Reduction in profit-making had been achieved through the awakening of the disenfranchised by seeking for more freedoms and more democracy.Instead,in the very reductions of the valued premises of democracy: in silencing the majority, decision making snatching away all powers decision-making of popular them obedient and acquiescing,hammering them to become a mindless “sack of potatoes” and shutting off the hazardous minorities of women, ethnic groups, different age groups,farmers, workers was the new Democratic model to be considered safe .The Thatcherite slogan quite summed up the neo-conservative hoodoo which read something like “Individualism is all.Society is nothing”.Unelected and elitist professional bodies slipped in through the backdoor like International Monetary Fund(IMF), World Bank(WB)and GATT to completely take over the economic theories of political language.

Globalisation has been its much-wonted flag of international superiority, domination and engaging mutual dependencies and collaboration of emerging economies.But like everything, this too had its dialectical “other” of yore – the return to protectionist policies.Whether in this rather rambling commentating there is a recognition of past fears and an affirmation of certain well found alternatives is for the reader to discover given one’s own understanding and interpretations.

Continue reading “Smart Histories”

Masterji: As I remember

Yes, you wore many hats.
I remember you.
Those were the sixties of the previous century when rickshaws were everywhere. The migrants from our neighbouring state, Telugu speaking from Andhra Pradesh drove those cheap, but friendly and ubiquitous vehicles. They were early days to understand eco-friendly modes of mobility.Maybe, there was only a handful, rich enough to own private cars.
In your spare time which was very little, I’d imagine, you worked on these simple contraptions, repaired and even assembled them. There were quite a few of these rickshaws that you owned and employed many robust and hardworking Telugus at your popular outlet, near the erstwhile Capital Cinema Hall. Many who had seen this part of you either quietly sniggered in the shadows or shamefacedly criticised in front.
Now I know and understand the hands-on man, that was you: pioneering, courageous and entrepreneurial. Not for you were the cosy comforts of a staid world bound by non-enterprising mores or pettiness borne out of lazily held property or decadent riches. You were your own man.
I remember the three daughters in their very early teens in colourful Salwar Kameez or flowering skirts on bicycles would set the dry and dusty streets of Cuttack a flutter. They rode the lady-cycles without a carrier in front of the seat and without a care.From “Sati Chaura” to “Chauliaganj” they biked equally comfortable talking to boys as with the others.Eyeballs surely would have rolled like Chinese toys.The girls next door or the touch-me-not unmarried maids and mocking mothers would miss this liberating sight when bounded indoors for their stuck up elders believed that good girls were not to be touched by the polluting influence of the “chokris”.. If there were sighs, heartaches or secret desires seeking such freedom by the nubile lovelies inside of their homes we do not know but can only guess! That besides the cry and spit of contempt of the gentlemen and women could not be hidden and their evil gazes dotted the trail of these innocent, freewheeling cyclists. The mother of the Singh Family, however, dignified and distinguished both in looks and education lovingly let her girls fly.( And mind you, they could cook too!) Masterji was nonchalant, unfazed and happily cheered the family on, well ahead and above of it all. You were modern enough without the usual trappings.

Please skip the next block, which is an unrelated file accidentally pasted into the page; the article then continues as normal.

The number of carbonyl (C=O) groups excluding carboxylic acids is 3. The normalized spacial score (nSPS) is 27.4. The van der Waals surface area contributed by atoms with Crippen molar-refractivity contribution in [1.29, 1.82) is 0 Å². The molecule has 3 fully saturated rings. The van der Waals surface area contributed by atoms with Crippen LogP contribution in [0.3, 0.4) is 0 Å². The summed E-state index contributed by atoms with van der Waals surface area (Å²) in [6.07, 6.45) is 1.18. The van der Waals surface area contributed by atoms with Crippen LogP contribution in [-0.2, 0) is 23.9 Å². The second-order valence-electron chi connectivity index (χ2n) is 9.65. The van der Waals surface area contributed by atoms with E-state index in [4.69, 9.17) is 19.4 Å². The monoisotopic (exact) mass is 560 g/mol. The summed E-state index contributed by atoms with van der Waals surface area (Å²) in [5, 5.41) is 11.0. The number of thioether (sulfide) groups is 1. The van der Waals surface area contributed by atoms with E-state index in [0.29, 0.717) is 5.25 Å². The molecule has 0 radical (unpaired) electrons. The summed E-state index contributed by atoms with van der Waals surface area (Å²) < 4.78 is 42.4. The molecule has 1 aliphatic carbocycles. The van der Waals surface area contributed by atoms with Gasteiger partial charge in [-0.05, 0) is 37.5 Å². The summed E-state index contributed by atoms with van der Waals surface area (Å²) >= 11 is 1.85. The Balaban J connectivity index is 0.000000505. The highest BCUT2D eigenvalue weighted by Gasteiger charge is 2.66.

I remember you could drink “lotas”(round vessel of brass or aluminium) of water through your nose and relish a full mouthful of fresh green chillies in equal measure with a “handi”(earthen pot) of Rasogoolas .Dread and awe transfixed the gazes of the uninitiated and the young while the matured and smug continued with their snigger. Who was to tell the latter of their native ignorance’s when they beheld these spectacular feats?
I remember the gather of the men, women, and children from Bihar who found in your home succour, support, and shelter. You were the mentor, guide and father to them who nostalgically missed their distant homes, families, and friends left behind through the humming and mostly loud singing of Bhojpuri folk to the accompaniment of Harmonium, dholaks and manjiras(little brass cymbals) clanging tunefully against each other. The taste of the wonderful choka, puris , dum alloo,dai bhalles and what-have-you still lingers of the many feasts of Holi, Chhat Puja, and Diwali. You made this happen Masterji to get the merry band of migrant Biharis coming together.One question though naggingly lingers.Was your politics not about the belted oversized khaki shorts, lathi and the white gangees(vests)?Just as an aside, good :they are good:those that wear the same today ,a lbeit in trousers they are! But well, that is another story.
Today, you leave me and many else wondering why do we remember now. Why do ideators,polygots,musicians, filmmakers, painters, and authors, artists philosophers while on their path-breaking and innovative drives during their lifetime seldom get recognised or discovered? Why do we not see the many flavours of life and its struggles that different people, cultural diversity, languages, and places bring? Why does it take time to see the seeds being sown for the many flowers to be born from the energy, courage, vision, sweat and toil of an unsung but tireless gardener?
Sadly, it is only, much after, that we do! In most instances, that is, By then, it is but the tale of too little too late I’ d suppose

P.S. After Pappu’s tribute.Another reminisce…

Continue reading “Masterji: As I remember”